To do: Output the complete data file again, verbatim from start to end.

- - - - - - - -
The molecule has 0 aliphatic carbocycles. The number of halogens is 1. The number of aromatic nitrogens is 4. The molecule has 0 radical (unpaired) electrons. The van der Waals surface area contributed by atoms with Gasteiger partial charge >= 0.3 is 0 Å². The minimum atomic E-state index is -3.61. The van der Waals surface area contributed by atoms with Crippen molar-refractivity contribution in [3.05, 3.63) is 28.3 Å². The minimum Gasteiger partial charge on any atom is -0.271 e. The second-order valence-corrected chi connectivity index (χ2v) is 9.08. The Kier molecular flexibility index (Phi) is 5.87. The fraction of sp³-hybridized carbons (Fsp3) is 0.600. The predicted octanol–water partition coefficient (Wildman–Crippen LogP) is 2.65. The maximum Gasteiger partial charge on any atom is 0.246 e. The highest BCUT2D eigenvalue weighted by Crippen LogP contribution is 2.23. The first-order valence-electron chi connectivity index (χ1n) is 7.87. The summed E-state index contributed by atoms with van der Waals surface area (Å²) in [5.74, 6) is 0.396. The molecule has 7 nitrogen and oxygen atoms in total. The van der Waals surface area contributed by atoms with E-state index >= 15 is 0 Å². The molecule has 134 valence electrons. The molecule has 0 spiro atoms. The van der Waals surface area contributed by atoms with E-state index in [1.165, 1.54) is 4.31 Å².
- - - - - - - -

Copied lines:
The molecule has 0 aliphatic carbocycles. The number of halogens is 1. The number of aromatic nitrogens is 4. The molecule has 0 radical (unpaired) electrons. The van der Waals surface area contributed by atoms with Gasteiger partial charge >= 0.3 is 0 Å². The minimum atomic E-state index is -3.61. The van der Waals surface area contributed by atoms with Crippen molar-refractivity contribution in [3.05, 3.63) is 28.3 Å². The minimum Gasteiger partial charge on any atom is -0.271 e. The second-order valence-corrected chi connectivity index (χ2v) is 9.08. The Kier molecular flexibility index (Phi) is 5.87. The fraction of sp³-hybridized carbons (Fsp3) is 0.600. The predicted octanol–water partition coefficient (Wildman–Crippen LogP) is 2.65. The maximum Gasteiger partial charge on any atom is 0.246 e. The highest BCUT2D eigenvalue weighted by Crippen LogP contribution is 2.23. The first-order valence-electron chi connectivity index (χ1n) is 7.87. The summed E-state index contributed by atoms with van der Waals surface area (Å²) in [5.74, 6) is 0.396. The molecule has 7 nitrogen and oxygen atoms in total. The van der Waals surface area contributed by atoms with E-state index >= 15 is 0 Å². The molecule has 134 valence electrons. The molecule has 0 spiro atoms. The van der Waals surface area contributed by atoms with E-state index in [1.165, 1.54) is 4.31 Å².